RVs are back again, baby! Greater than a decade ago, the RV business was experiencing a renaissance. RVs were flying from the lots, and folks were going everywhere in their new bus motorcoaches, or big 5th-wheel trailers with four slide-outs. Today, people are doing this still, but it seems to me the real growth in recent years has been in the lower-end towable devices.

And I believe how people are using their RVs has transformed as well – people are not driving nearly so far as before. In the 1960’s, the basic idea of venturing across America was a norm. Because flying was so expensive. I also recall in the middle-1960’s, going to Chicago’s O’Hare airport terminal and waiting around in the American Airlines “Admiral’s Club” while our plane taxied to the gate. Dad flew the whole family – high grade, no less – using the frequent flyer miles he accumulated from business travel.

We had to dress up to go to the airport terminal – as if it were church, which in a way of speaking, it was. Well, the airport terminal is the new bus train station, and thanks to low fares, everyman can take a flight – and will, unfortunately, making flights a toxic experience. Can I bring my service flamingo on board? He helps relaxed my flying anxieties by squawking loudly every 3 minutes. And because of HIPPA, you can’t say no! But the upshot is, you can take the whole family to Disney by airplane for not nearly as expensive touring by car – or at least at a competitive cost.

And given that individuals have less time off nowadays, it makes more sense as well. Which is why, when we travel, we see that most of the RVs in the campground are not from faraway places, but from right nearby – literally often. People drive only a few hours to get to their campsite, often simply for the weekend. And in many cases, week people reserve the same site for the same, year after year – only a few hours from your home.

  • Reasonable tips
  • 100 percent deductible entertainment
  • 260 / 65 = 4 hours
  • Pre-Intermediate (46)
  • Everybody is embalmed
  • Easy consumer management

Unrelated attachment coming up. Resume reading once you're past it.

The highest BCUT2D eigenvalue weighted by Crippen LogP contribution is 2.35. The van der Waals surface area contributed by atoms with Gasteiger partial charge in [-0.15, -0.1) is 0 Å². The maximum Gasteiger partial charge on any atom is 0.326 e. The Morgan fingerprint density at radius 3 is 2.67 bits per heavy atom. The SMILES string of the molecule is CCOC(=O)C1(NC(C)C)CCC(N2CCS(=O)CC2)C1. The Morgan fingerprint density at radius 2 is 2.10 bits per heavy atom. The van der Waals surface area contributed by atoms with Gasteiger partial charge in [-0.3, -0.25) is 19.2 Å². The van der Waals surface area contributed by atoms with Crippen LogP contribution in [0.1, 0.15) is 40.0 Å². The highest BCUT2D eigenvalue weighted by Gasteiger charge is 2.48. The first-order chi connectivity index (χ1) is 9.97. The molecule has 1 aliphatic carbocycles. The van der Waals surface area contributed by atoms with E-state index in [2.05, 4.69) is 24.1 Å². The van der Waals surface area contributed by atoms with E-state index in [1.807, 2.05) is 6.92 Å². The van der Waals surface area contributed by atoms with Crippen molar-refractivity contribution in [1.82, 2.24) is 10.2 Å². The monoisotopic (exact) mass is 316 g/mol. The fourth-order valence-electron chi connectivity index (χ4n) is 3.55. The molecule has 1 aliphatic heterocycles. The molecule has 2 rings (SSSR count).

The RV is no more a journeying machine, but a weekend cottage or a once-a-year getaway by the lake – at a price much less than that of running a lakeside cottage. Of course, there are other factors at work here. The expense of travel is still high. 3 a gallon, travelling by RV isn’t cheap.

40 of gasoline per day, going only a couple hundred miles or so. Larger rigs get a whole lot worse mileage (in the one digits) and cost more to go. As a total result, the thought of “seeing America by RV!” has less and less charm. But beyond that, I think this recent increase in RV sales differs than in the past.

The era of the big-bus motorhome may be on the wane. Again, this is based on my unscientific observations. Perhaps real RV industry data would say otherwise. But it appears to me that there’s been a genuine boom in inexpensive tow-behind trailers lately. And in a real way, this is practical.

Americans are buying large SUVs and pickups in record quantities. They find out they own not just a big vehicle, but one with a tow rating in the thousands of pounds – sometimes over ten thousand pounds. The vehicles are out there – you will want to sell them a truck to pull behind it?

And a simple “box trailer” made of sticks and staples can be affordable for a young growing family. And this appears to be who we see buying them. All this talk of a drop in the amount of high school graduates (which is something I discussed years ago within my college bankruptcy publishing) is simply a blip in the figures. Spend a weekend in a campground sometime – you’ll think a youngster bomb went off! So inexpensive trailers are affordable for young families these.